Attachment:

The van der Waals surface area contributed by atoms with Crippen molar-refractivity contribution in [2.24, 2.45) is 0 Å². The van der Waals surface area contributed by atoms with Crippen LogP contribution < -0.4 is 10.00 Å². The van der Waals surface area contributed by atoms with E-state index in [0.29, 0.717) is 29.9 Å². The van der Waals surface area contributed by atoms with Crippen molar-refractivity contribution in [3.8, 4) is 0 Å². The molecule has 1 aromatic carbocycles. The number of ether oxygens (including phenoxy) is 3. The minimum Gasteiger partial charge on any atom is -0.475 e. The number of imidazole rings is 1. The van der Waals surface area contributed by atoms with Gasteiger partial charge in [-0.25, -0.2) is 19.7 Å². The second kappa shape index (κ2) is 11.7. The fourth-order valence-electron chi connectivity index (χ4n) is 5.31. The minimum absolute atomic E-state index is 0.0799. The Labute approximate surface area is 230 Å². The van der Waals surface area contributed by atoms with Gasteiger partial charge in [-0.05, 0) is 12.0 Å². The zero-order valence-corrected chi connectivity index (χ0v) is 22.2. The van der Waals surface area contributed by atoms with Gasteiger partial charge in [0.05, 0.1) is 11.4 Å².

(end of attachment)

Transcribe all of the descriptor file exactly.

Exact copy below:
The van der Waals surface area contributed by atoms with Crippen molar-refractivity contribution in [2.24, 2.45) is 0 Å². The van der Waals surface area contributed by atoms with Crippen LogP contribution < -0.4 is 10.00 Å². The van der Waals surface area contributed by atoms with E-state index in [0.29, 0.717) is 29.9 Å². The van der Waals surface area contributed by atoms with Crippen molar-refractivity contribution in [3.8, 4) is 0 Å². The molecule has 1 aromatic carbocycles. The number of ether oxygens (including phenoxy) is 3. The minimum Gasteiger partial charge on any atom is -0.475 e. The number of imidazole rings is 1. The van der Waals surface area contributed by atoms with Gasteiger partial charge in [-0.25, -0.2) is 19.7 Å². The second kappa shape index (κ2) is 11.7. The fourth-order valence-electron chi connectivity index (χ4n) is 5.31. The minimum absolute atomic E-state index is 0.0799. The Labute approximate surface area is 230 Å². The van der Waals surface area contributed by atoms with Gasteiger partial charge in [-0.05, 0) is 12.0 Å². The zero-order valence-corrected chi connectivity index (χ0v) is 22.2. The van der Waals surface area contributed by atoms with Gasteiger partial charge in [0.05, 0.1) is 11.4 Å².